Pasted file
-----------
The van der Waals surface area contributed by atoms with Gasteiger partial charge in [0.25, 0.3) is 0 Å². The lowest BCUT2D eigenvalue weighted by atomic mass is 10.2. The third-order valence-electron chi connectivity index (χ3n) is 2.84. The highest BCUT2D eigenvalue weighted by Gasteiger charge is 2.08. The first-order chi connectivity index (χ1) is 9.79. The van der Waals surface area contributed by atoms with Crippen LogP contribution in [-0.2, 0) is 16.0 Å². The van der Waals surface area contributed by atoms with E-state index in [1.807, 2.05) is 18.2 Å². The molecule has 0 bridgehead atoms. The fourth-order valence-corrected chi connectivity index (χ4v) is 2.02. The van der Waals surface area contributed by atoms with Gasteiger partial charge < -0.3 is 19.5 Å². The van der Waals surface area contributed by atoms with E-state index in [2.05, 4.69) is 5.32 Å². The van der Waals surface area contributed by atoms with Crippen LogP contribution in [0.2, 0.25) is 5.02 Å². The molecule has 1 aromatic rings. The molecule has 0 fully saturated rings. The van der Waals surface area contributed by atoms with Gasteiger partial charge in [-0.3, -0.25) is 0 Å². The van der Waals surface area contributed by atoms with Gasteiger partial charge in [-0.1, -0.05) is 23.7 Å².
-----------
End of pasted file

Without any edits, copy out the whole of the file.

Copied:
The van der Waals surface area contributed by atoms with Gasteiger partial charge in [0.25, 0.3) is 0 Å². The lowest BCUT2D eigenvalue weighted by atomic mass is 10.2. The third-order valence-electron chi connectivity index (χ3n) is 2.84. The highest BCUT2D eigenvalue weighted by Gasteiger charge is 2.08. The first-order chi connectivity index (χ1) is 9.79. The van der Waals surface area contributed by atoms with Crippen LogP contribution in [-0.2, 0) is 16.0 Å². The van der Waals surface area contributed by atoms with E-state index in [1.807, 2.05) is 18.2 Å². The molecule has 0 bridgehead atoms. The fourth-order valence-corrected chi connectivity index (χ4v) is 2.02. The van der Waals surface area contributed by atoms with Gasteiger partial charge < -0.3 is 19.5 Å². The van der Waals surface area contributed by atoms with E-state index in [2.05, 4.69) is 5.32 Å². The van der Waals surface area contributed by atoms with Crippen LogP contribution in [0.2, 0.25) is 5.02 Å². The molecule has 1 aromatic rings. The molecule has 0 fully saturated rings. The van der Waals surface area contributed by atoms with Gasteiger partial charge in [-0.3, -0.25) is 0 Å². The van der Waals surface area contributed by atoms with Gasteiger partial charge in [-0.1, -0.05) is 23.7 Å².